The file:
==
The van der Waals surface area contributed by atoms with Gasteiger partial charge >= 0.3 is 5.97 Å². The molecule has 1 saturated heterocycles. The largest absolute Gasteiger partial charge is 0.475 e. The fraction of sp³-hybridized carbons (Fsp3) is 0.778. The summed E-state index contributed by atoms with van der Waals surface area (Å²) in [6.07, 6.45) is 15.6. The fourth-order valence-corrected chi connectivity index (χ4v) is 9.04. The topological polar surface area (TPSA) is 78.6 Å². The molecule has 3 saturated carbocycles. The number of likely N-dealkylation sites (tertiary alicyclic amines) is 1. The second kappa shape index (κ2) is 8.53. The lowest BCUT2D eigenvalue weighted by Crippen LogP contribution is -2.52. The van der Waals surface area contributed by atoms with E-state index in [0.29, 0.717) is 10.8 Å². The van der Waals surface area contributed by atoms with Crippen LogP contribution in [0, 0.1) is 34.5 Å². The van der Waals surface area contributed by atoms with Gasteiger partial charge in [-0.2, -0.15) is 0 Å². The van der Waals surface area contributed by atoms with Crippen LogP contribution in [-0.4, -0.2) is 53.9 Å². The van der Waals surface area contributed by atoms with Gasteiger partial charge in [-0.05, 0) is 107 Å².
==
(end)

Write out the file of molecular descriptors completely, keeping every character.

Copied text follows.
The van der Waals surface area contributed by atoms with Gasteiger partial charge >= 0.3 is 5.97 Å². The molecule has 1 saturated heterocycles. The largest absolute Gasteiger partial charge is 0.475 e. The fraction of sp³-hybridized carbons (Fsp3) is 0.778. The summed E-state index contributed by atoms with van der Waals surface area (Å²) in [6.07, 6.45) is 15.6. The fourth-order valence-corrected chi connectivity index (χ4v) is 9.04. The topological polar surface area (TPSA) is 78.6 Å². The molecule has 3 saturated carbocycles. The number of likely N-dealkylation sites (tertiary alicyclic amines) is 1. The second kappa shape index (κ2) is 8.53. The lowest BCUT2D eigenvalue weighted by Crippen LogP contribution is -2.52. The van der Waals surface area contributed by atoms with E-state index in [0.29, 0.717) is 10.8 Å². The van der Waals surface area contributed by atoms with Crippen LogP contribution in [0, 0.1) is 34.5 Å². The van der Waals surface area contributed by atoms with Gasteiger partial charge in [-0.2, -0.15) is 0 Å². The van der Waals surface area contributed by atoms with Crippen LogP contribution in [-0.4, -0.2) is 53.9 Å². The van der Waals surface area contributed by atoms with Gasteiger partial charge in [-0.05, 0) is 107 Å².